Charlotte Unveils New Legal And Employment Protections For LGBTQ Community — 5 Years After HB2
Five years after Charlotte’s expanded nondiscrimination ordinance for the LGBTQ community touched off a standoff with the Republican-led General Assembly, the City Council is ready to consider a new ordinance.
City staff emailed council members a copy of the new ordinance Monday.
It would prohibit businesses from discriminating against any customer based on sexual orientation, gender identity and expression or family status. There are already existing protections for customers based on categories such as their race and ethnicity, gender and age.
The ordinance would also give legal protections in employment to the LGBTQ community, as well as workers based on their race, sex, national origin and other characteristics. City Attorney Patrick Baker said that part of the ordinance may be controversial.
The new ordinance would not have any regulations allowing people to use the bathroom that matches their gender identity. Four years ago, the General Assembly prohibited cities and towns from passing new rules about bathrooms when it repealed House Bill 2, which had become known nationwide as "the bathroom bill" and led to widespread controversy for North Carolina.
Today, transgender people are in a gray area in terms of where they go to the bathroom. There are no state laws saying which facility they have to use, but there are also no laws giving them protections to use the bathroom that matches their gender identity.
Charlotte’s ordinance would also prohibit businesses with fewer than 15 workers from discriminating against their employees based on gender identity and gender expression, sexual orientation or family status.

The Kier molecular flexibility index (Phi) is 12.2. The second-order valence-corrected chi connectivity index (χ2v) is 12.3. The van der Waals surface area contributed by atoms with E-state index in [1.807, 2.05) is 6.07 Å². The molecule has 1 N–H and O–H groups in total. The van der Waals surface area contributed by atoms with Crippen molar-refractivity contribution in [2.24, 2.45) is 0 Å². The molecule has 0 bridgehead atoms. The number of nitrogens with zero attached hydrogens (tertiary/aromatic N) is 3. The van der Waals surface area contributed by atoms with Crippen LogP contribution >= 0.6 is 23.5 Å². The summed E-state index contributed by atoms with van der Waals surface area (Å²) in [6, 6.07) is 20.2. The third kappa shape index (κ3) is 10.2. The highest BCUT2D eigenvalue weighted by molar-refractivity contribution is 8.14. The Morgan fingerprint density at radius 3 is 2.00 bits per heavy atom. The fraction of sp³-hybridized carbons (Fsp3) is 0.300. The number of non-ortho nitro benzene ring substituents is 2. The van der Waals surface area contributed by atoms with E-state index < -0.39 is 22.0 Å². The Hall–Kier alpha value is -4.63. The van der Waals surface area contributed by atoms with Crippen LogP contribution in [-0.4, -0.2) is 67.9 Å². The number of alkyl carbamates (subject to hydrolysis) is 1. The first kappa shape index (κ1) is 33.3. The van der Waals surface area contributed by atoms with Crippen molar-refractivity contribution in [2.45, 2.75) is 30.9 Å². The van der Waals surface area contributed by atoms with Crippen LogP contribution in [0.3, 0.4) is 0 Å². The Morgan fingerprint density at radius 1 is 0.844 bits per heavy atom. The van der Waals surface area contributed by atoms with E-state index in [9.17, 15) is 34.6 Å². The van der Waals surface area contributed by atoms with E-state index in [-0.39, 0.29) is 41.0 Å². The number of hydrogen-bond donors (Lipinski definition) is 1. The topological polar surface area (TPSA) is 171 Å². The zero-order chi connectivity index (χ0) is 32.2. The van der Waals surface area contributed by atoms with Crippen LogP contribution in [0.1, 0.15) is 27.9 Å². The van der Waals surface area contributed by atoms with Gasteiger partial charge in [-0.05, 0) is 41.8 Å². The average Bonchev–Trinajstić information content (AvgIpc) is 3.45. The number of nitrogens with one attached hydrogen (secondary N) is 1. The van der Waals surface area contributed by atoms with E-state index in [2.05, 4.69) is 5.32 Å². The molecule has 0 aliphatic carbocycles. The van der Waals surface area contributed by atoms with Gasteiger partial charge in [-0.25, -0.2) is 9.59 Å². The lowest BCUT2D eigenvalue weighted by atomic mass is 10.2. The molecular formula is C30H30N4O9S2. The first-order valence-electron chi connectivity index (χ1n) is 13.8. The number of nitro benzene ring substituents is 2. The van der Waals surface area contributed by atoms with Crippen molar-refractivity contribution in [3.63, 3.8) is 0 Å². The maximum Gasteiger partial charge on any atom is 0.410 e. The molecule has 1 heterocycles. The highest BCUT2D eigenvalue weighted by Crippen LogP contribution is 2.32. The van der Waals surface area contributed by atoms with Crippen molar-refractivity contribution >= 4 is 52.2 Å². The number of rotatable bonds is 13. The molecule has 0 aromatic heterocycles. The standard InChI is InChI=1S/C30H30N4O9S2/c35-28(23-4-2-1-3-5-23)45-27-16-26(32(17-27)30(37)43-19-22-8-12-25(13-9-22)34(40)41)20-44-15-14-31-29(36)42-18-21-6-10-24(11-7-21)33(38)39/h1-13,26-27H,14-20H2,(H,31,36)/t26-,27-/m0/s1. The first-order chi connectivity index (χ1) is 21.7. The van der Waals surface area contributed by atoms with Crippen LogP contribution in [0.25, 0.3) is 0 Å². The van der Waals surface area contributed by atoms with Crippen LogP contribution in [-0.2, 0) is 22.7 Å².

The U.S. Supreme Court gave legal protections last year to LGBTQ workers in its decision in Bostock vs. Clayton County. But Baker said that ruling generally only applies to businesses with 15 or more employees.
The city is trying to ensure workers in all businesses are protected, Baker told council members. But he said the city could be sued.
"There is no applicable case law directly on point on this issue and there are good legal arguments both for and against the proposition," Baker wrote. "If the ordinance is challenged and a court ultimately determines that we do not have the legal authority to regulate private employment, the most likely outcome would be to be enjoined from further enforcement of the ordinance and an award of attorney’s fees to the opposing side."
Baker added that "for Council, this will ultimately come down to your level of legal risk tolerance."
The ordinance would also prohibit discrimination based on someone’s hairstyle — a move meant to help Black residents.
City Council is scheduled to discuss the ordinance on Aug. 2. A final vote could come a week later on Aug. 9.
The Backstory With HB2
In the spring of 2016, Charlotte City Council expanded its existing nondiscrimination ordinance to give legal protections to gay, lesbian and transgender people. The ordinance also allowed for people to use public restrooms that matched their gender identity.
The bathroom provision was the most controversial part of the city’s ordinance, and it led the General Assembly to pass HB2. That law, signed by former Charlotte Mayor and then Gov. Pat McCrory, nullified the city’s expanded ordinance, and it required that people use the bathroom that matched the gender on their birth certificate in all government-owned buildings, like the airport and Charlotte Convention Center.
HB2 led to worldwide attention placed on Charlotte and the state. Several businesses boycotted North Carolina, including the NBA, which pulled its 2017 All-Star Game from Charlotte.
HB2 was repealed in 2017. But in doing so, lawmakers prohibited cities and towns from passing any regulations related to bathrooms — and they placed a moratorium on cities and towns passing new nondiscrimination ordinances until January 2021.
Since then, severalNorth Carolina cities and towns, including Durham and Carrboro, have passed ordinances to give the LGBTQ community legal protections.
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